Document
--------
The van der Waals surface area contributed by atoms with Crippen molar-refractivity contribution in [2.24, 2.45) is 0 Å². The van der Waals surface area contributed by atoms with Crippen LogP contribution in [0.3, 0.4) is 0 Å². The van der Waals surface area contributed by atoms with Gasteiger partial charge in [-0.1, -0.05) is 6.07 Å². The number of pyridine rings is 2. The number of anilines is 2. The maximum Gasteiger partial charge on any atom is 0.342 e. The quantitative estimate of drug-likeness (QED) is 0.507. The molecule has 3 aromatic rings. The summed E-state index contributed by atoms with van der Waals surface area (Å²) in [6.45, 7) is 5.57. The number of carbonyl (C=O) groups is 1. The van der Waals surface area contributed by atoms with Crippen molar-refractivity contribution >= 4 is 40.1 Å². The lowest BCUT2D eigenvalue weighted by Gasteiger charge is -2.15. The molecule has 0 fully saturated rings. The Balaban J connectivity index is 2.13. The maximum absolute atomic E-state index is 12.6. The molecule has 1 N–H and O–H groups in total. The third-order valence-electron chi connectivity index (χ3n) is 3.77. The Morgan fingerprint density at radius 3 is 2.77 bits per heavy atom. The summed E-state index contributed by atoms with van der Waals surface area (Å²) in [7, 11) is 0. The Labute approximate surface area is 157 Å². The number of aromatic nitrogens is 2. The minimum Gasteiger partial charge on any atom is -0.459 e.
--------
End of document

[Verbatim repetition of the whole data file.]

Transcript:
The van der Waals surface area contributed by atoms with Crippen molar-refractivity contribution in [2.24, 2.45) is 0 Å². The van der Waals surface area contributed by atoms with Crippen LogP contribution in [0.3, 0.4) is 0 Å². The van der Waals surface area contributed by atoms with Gasteiger partial charge in [-0.1, -0.05) is 6.07 Å². The number of pyridine rings is 2. The number of anilines is 2. The maximum Gasteiger partial charge on any atom is 0.342 e. The quantitative estimate of drug-likeness (QED) is 0.507. The molecule has 3 aromatic rings. The summed E-state index contributed by atoms with van der Waals surface area (Å²) in [6.45, 7) is 5.57. The number of carbonyl (C=O) groups is 1. The van der Waals surface area contributed by atoms with Crippen molar-refractivity contribution >= 4 is 40.1 Å². The lowest BCUT2D eigenvalue weighted by Gasteiger charge is -2.15. The molecule has 0 fully saturated rings. The Balaban J connectivity index is 2.13. The maximum absolute atomic E-state index is 12.6. The molecule has 1 N–H and O–H groups in total. The third-order valence-electron chi connectivity index (χ3n) is 3.77. The Morgan fingerprint density at radius 3 is 2.77 bits per heavy atom. The summed E-state index contributed by atoms with van der Waals surface area (Å²) in [7, 11) is 0. The Labute approximate surface area is 157 Å². The number of aromatic nitrogens is 2. The minimum Gasteiger partial charge on any atom is -0.459 e.